Louis Aragon, 1975

Stone upon stone

Pierre sur pierre (Louis Aragon, 1975)

À propos

This text, written by Louis Aragon in January or February of 1975 on the subject of Alain Le Yaouanc's lithographic works, figures in the preface (first in French and then in English) of the catalogue of lithographs titled Le Yaouanc, published the same year by La Pierre d'Angle. A deluxe edition of 150 copies of this catalogue was printed on Arches vellum paper, numbered from 1 to 150 and signed by Louis Aragon and Alain Le Yaouanc, each copy accompanied by an original colored lithograph, signed and numbered. It is also included in the album of lithographs Stone Upon Stone, published in New York in 1977 by Cavaliero Fine Arts. «Pierre sur pierre» [“Stone Upon Stone”] was translated into English by Simon Watson Taylor and translated into German by Dr. Lydia Babilas.

It takes all sorts to make a world. A little of everything… This type of aphorism goes generally unchallenged. Except by those prophets called painters. The first ones drew on the walls of their caves. They drew bisons, hunting scenes: that was their choice. Century after century, the delineated dreams that are called paintings have presented an infinite variety, for they have always been dominated by a choice whose deep secret cannot be torn from the dreamers. It is this choice, and not a hotchpotch of everything, that makes their world. The world of the Brothers Le Nain, of Vermeer, of Watteau, of Seurat, of Nicolas de Staël. Random examples. Besides the palette of colours there is a palette of objects. Every painter is a fashioner of hieroglyphs, and though there may be Champollions able to decipher the signs, they still do not know how to speak the language of the Pharoahs. There are those who attempt vainly to explain choice in terms of personality, imagine that they have succeeded — and then a Picasso arises to confound them. In other words, the permanent refutation of criticism in a domain barred to commentaries, to the cackling of critics. And, in terms of fixed ideas and boundaries, this whole enterprise, from Giotto to Le Yaouanc, is the key to a vast day-dream destined to reduce all iconoclasts to despair.

There are more words in these dreams that I mention than there are stars in the sky. The fact that some human beings have succeeded in landing on the moon, on a fine pitch-black night, does not allow any presumption as to the limits of what remains for mankind to learn and discover. And it is by no means certain that the human world, the world that it may be within our power to attain, needs a little of everything in order to perfect itself. I am inclined to think that the mind expands through what it discards rather than through what it accumulates.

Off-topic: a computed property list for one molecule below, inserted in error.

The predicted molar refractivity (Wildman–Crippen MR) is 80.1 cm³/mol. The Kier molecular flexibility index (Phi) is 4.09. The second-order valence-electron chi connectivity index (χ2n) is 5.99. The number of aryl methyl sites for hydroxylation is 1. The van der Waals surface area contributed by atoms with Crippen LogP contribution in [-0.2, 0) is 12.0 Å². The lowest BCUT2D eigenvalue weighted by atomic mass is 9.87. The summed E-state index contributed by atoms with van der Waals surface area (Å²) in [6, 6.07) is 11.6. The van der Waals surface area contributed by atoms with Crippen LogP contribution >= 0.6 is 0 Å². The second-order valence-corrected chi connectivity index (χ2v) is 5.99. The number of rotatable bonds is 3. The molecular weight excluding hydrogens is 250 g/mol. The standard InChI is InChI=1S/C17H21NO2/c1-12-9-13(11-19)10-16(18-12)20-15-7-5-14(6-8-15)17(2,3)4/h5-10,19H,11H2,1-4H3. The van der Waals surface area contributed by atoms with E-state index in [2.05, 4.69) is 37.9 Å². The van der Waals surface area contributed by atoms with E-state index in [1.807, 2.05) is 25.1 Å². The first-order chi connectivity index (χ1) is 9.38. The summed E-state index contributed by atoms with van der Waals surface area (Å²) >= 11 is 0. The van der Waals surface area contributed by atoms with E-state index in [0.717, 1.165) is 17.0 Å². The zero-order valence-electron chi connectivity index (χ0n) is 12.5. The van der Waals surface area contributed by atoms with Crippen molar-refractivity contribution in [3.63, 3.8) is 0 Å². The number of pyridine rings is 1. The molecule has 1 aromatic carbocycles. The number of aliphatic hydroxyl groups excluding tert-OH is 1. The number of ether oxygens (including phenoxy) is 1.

As a matter of fact, these reflections arise out of an attempted reading that proved very bizarre. I have before my eyes the photographs of sixty-three lithographs by Alain Le Yaouanc. To jog my memory. These works span the six years between 1969 and 1974 (inclusive… an impertinent phrase for this highly exclusive — that is to say, unique vision).

Lithography is not simply a process. To write on stone, or at least on certain days to cherish particularly this way of speaking to people’s eyes, is like suddenly and deliberately practising a particular way of making love that will seem more convincing. To whom? That is another matter: perhaps simply to oneself. Since man measures only his own pleasure. Only mesures himself by his own… We are concerned here with a practitioner who is not content to limit himself to painting in the old sense: oil or water; the colour of the venal palette. Among other things — or, to put it better, and in the plural too, for examples, he has extended the new art of collage very far: so far, indeed, as to multiply a chosen element in order to employ it as an archtect employs stone. He has extended collage, that is to say the use of a figure (as one says in grammar), to the very confines of sculpture. He inhabits a universe of cut-out papers that a mere draught might destroy were it not for the forest of pins that holds them together, as syntax does with words. And there one may unexpectedly witness the disproportionate blossoming, like the century-plant’s sudden bursting into flower, of enormous canvases that seem to copy invisible landscapes in some alternative universe obeying unknown laws, a universe constructed on the scale of a Polyphemus whom no one has yet had time to blind.

To write on stone… so that in its turn the stone may speak, that is to say, repeat, as echoes do… to write on stone: thinking about it, I cannot refrain from conjuring the image of vagabonds inscribing for other wanderers counsels and secrets that border on criminality. It is true, of course, that some lithographers are as innocent as the manufacturers of visiting cards, but it is not of them that I am speaking. The messages that I have in mind are of a quite different nature. The fact remains that the painter of today is closer to the outlaw recording his own experience on a wall than to any picture-postcard designer that I know of.